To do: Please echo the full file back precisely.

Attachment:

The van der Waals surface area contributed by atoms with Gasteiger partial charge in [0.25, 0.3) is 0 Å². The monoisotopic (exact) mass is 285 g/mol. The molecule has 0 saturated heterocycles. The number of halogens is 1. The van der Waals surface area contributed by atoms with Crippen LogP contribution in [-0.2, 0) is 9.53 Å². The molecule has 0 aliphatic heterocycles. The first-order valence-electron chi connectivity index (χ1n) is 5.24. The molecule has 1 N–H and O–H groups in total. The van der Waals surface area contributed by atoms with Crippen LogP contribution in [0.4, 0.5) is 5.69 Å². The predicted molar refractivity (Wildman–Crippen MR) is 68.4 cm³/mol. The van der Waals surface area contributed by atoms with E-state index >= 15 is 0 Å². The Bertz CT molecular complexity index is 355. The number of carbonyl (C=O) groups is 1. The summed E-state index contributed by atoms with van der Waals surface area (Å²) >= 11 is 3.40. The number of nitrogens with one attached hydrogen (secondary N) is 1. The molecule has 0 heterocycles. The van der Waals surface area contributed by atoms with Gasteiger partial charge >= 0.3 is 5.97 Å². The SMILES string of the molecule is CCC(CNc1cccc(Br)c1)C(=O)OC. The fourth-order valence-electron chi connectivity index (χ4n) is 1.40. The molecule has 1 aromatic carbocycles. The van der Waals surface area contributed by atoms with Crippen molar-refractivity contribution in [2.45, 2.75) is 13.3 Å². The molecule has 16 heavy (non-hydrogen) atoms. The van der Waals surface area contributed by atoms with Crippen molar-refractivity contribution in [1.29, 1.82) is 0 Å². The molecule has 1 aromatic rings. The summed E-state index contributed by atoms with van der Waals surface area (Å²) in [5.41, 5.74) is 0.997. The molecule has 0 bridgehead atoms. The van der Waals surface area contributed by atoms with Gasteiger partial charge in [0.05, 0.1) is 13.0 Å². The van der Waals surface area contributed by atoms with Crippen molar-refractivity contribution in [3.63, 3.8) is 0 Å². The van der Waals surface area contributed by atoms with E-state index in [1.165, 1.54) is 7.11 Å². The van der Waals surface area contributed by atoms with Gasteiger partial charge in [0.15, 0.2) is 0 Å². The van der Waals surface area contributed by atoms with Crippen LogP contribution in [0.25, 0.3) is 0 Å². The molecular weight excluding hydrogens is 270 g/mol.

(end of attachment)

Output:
The van der Waals surface area contributed by atoms with Gasteiger partial charge in [0.25, 0.3) is 0 Å². The monoisotopic (exact) mass is 285 g/mol. The molecule has 0 saturated heterocycles. The number of halogens is 1. The van der Waals surface area contributed by atoms with Crippen LogP contribution in [-0.2, 0) is 9.53 Å². The molecule has 0 aliphatic heterocycles. The first-order valence-electron chi connectivity index (χ1n) is 5.24. The molecule has 1 N–H and O–H groups in total. The van der Waals surface area contributed by atoms with Crippen LogP contribution in [0.4, 0.5) is 5.69 Å². The predicted molar refractivity (Wildman–Crippen MR) is 68.4 cm³/mol. The van der Waals surface area contributed by atoms with E-state index >= 15 is 0 Å². The Bertz CT molecular complexity index is 355. The number of carbonyl (C=O) groups is 1. The summed E-state index contributed by atoms with van der Waals surface area (Å²) >= 11 is 3.40. The number of nitrogens with one attached hydrogen (secondary N) is 1. The molecule has 0 heterocycles. The van der Waals surface area contributed by atoms with Gasteiger partial charge >= 0.3 is 5.97 Å². The SMILES string of the molecule is CCC(CNc1cccc(Br)c1)C(=O)OC. The fourth-order valence-electron chi connectivity index (χ4n) is 1.40. The molecule has 1 aromatic carbocycles. The van der Waals surface area contributed by atoms with Crippen molar-refractivity contribution in [2.45, 2.75) is 13.3 Å². The molecule has 16 heavy (non-hydrogen) atoms. The van der Waals surface area contributed by atoms with Crippen molar-refractivity contribution in [1.29, 1.82) is 0 Å². The molecule has 1 aromatic rings. The summed E-state index contributed by atoms with van der Waals surface area (Å²) in [5.41, 5.74) is 0.997. The molecule has 0 bridgehead atoms. The van der Waals surface area contributed by atoms with Gasteiger partial charge in [0.05, 0.1) is 13.0 Å². The van der Waals surface area contributed by atoms with Crippen molar-refractivity contribution in [3.63, 3.8) is 0 Å². The van der Waals surface area contributed by atoms with E-state index in [1.165, 1.54) is 7.11 Å². The van der Waals surface area contributed by atoms with Gasteiger partial charge in [0.15, 0.2) is 0 Å². The van der Waals surface area contributed by atoms with Crippen LogP contribution in [0.25, 0.3) is 0 Å². The molecular weight excluding hydrogens is 270 g/mol.